How the EPA Stole Christmas: The Top Five Most Outrageous Stories of 2015 from the EPA

Posted December 22, 2015

epa stole christmas

5. EPA Punctures Dam During Clean Up of Century-Old Mine; Sends Toxic Waste Into Colorado River

From Slate: The Environmental Protection Agency has acknowledged that its cleanup operation at a Colorado mine has led to the release of around three million gallons of toxic waste into the San Juan and Animas Rivers, the Washington Post reports. The agency accidentally punctured a dam holding back water filled with arsenic and heavy metals left behind by the Gold King Mine, which has been closed since 1923.


4. EPA Tells Kids to Avoid Baths and Check Toilets for Leaks

From Parents across America who struggle to keep their young rambunctious kids clean now have a new obstacle: the U.S. Environmental Protection Agency (EPA). As part of its effort to help save the planet from the dangers of taking too many baths, the EPA’s WaterSense program is trying to convince kids they should avoid bathtubs in favor of showers, which it says is a far more efficient use of water. “To save even more water, keep your shower under five minutes long—try timing yourself with a clock next time you hop in!” the “WaterSense for Kids” website says.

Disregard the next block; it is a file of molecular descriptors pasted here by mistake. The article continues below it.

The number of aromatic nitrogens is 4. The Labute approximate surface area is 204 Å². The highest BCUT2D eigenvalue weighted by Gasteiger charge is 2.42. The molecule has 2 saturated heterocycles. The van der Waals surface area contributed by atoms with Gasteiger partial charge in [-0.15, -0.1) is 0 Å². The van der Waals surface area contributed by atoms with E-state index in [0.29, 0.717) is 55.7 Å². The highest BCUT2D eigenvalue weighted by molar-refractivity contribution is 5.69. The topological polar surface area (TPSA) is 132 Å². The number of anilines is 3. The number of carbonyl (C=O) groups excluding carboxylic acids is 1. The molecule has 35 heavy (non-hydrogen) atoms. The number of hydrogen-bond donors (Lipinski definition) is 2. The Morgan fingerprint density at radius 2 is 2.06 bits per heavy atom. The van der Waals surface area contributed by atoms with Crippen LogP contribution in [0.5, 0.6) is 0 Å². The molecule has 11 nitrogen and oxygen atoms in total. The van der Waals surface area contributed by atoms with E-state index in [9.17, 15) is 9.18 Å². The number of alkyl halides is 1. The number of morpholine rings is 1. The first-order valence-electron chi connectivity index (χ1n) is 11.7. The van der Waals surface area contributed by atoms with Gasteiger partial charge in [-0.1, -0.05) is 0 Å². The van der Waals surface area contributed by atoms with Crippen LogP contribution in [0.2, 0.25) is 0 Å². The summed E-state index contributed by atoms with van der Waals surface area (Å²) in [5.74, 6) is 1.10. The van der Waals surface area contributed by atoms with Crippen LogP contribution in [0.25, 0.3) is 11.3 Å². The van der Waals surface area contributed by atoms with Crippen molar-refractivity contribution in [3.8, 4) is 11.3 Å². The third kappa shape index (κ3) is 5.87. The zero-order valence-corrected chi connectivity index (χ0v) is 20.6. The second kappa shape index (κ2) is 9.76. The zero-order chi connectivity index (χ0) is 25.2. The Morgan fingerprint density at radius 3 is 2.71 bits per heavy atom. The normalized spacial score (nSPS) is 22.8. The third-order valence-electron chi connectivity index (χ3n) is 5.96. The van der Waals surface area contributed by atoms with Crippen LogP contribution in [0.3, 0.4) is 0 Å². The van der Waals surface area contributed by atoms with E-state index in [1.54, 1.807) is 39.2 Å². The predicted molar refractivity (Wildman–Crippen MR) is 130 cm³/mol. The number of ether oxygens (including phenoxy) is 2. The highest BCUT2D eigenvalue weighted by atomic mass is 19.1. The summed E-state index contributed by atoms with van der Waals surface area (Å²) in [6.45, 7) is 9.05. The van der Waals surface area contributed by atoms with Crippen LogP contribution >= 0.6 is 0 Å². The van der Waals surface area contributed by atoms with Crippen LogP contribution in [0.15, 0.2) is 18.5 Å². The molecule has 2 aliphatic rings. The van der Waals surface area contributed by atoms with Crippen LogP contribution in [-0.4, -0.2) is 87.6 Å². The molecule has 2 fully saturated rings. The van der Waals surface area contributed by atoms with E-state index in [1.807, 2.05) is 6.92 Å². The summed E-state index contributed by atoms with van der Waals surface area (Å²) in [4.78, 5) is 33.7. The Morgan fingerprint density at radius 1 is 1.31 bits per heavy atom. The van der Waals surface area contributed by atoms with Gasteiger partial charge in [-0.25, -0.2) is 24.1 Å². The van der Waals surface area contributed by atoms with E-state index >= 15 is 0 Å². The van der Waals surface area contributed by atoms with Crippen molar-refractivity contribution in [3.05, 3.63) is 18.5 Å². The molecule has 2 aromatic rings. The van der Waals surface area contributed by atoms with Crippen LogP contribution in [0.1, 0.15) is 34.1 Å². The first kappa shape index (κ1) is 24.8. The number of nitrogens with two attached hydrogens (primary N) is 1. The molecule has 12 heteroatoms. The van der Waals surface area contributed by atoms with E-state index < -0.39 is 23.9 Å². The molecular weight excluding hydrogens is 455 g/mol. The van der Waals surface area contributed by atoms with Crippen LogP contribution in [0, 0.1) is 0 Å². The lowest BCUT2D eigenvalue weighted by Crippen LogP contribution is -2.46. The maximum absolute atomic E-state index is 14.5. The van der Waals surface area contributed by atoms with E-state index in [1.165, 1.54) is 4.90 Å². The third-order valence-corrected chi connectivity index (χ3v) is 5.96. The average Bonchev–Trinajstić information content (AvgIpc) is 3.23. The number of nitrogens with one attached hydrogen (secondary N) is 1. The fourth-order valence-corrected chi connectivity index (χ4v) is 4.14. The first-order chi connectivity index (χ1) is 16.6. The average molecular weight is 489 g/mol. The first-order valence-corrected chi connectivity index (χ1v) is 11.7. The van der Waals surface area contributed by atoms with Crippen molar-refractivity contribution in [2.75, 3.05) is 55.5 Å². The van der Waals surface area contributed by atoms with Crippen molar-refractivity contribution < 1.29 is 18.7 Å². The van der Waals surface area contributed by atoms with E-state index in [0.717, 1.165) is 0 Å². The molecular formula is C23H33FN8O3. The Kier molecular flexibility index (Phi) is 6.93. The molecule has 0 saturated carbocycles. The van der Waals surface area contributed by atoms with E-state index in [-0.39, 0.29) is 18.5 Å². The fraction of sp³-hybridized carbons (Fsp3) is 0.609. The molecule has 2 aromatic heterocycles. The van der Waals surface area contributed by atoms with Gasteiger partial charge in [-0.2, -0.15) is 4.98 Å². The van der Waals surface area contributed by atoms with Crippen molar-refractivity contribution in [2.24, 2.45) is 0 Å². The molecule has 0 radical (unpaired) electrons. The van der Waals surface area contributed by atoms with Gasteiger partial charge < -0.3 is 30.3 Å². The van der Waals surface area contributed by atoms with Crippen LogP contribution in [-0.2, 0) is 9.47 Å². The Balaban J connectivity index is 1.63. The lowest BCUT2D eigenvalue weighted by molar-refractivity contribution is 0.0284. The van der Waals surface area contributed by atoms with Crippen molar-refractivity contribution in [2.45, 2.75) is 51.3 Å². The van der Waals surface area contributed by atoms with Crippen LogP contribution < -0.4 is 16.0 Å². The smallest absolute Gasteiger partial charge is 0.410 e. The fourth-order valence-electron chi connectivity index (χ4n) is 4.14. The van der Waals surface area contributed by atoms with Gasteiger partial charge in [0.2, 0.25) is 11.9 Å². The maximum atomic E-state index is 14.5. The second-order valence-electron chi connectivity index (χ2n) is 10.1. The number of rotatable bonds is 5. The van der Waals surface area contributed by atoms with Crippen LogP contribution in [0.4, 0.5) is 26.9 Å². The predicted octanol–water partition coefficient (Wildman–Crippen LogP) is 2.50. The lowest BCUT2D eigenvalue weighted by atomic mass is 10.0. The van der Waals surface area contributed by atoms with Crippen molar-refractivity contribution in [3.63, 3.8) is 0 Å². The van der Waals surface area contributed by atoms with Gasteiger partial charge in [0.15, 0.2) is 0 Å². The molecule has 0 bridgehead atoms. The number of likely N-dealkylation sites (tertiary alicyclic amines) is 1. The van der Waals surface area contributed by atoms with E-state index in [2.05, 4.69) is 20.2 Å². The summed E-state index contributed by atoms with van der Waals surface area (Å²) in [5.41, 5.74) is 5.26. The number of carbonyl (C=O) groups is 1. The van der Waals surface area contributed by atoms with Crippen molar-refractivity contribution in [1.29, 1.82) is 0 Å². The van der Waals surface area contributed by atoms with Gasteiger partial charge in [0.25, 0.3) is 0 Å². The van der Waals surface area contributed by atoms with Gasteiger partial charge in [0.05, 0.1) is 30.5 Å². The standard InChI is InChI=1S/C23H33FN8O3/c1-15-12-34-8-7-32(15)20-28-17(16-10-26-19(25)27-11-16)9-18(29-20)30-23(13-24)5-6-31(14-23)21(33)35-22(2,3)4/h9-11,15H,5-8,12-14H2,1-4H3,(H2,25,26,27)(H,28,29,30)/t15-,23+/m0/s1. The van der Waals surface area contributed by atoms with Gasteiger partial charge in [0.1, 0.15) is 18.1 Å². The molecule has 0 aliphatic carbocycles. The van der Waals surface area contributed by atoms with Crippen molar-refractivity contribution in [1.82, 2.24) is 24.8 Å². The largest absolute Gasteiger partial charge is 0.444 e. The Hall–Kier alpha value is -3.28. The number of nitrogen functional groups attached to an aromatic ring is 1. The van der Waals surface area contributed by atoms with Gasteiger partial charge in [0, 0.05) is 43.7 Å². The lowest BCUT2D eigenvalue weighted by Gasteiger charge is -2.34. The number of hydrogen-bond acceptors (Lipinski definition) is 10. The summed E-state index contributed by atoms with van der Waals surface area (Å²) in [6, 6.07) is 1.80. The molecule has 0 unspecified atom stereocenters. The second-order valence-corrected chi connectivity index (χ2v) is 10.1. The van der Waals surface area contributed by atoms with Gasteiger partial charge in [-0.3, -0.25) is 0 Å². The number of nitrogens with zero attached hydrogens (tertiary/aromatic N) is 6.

3. EPA Proposes new rules on ozone; 26 National Parks fail to meet standard

From U.S. News: The EPA’s newest ozone pollution threshold has placed 26 national parks at non-compliant levels. But while the rest of the nation’s communities must spend billions conforming to the new normal, the parks – including such gems as Sequoia and Rocky Mountain – may be off the hook. The National Park Service blames power plants for much of the problem. But scientists and officials from California say that car emissions – and the tourism that brings $15.7 billion per year to the parks — are mostly to blame.

“Usually ozone pollution is caused by traffic rather than power plants,” said Dr. Saewung Kim, an assistant professor of atmospheric chemistry at the University of California, Irvine. “Power plants have done a great job cleaning up their emissions and ozone-causing pollutants.”


2. EPA Grants Itself Power to Regulate Ponds, Ditches, and Puddles

From The EPA has released its Waters of the United States (WOTUS) rule critics say would allow the agency to regulate waterways previously not under federal jurisdiction, including puddles, ditches and isolated wetlands.

Republicans, farmers and industrial groups have called the rule an EPA “power grab” because it extends the agency’s powers to new heights. Environmentalists and the Obama administration, however, argue the WOTUS rule is necessary for protecting water quality.


1. EPA Releases Clean Power Plan Rule; Midwesterners expect to see 30% increase in electricity rates

From Forbes: President Obama recently announced the most far-reaching regulation for the energy sector in the history of the United States. The new Environmental Protection Agency (EPA) clean power rule set the first-ever carbon emission ceiling for power plants. This federal limit will impact the industry at virtually every level from the miners to the consumers and will have implications for the entire economy.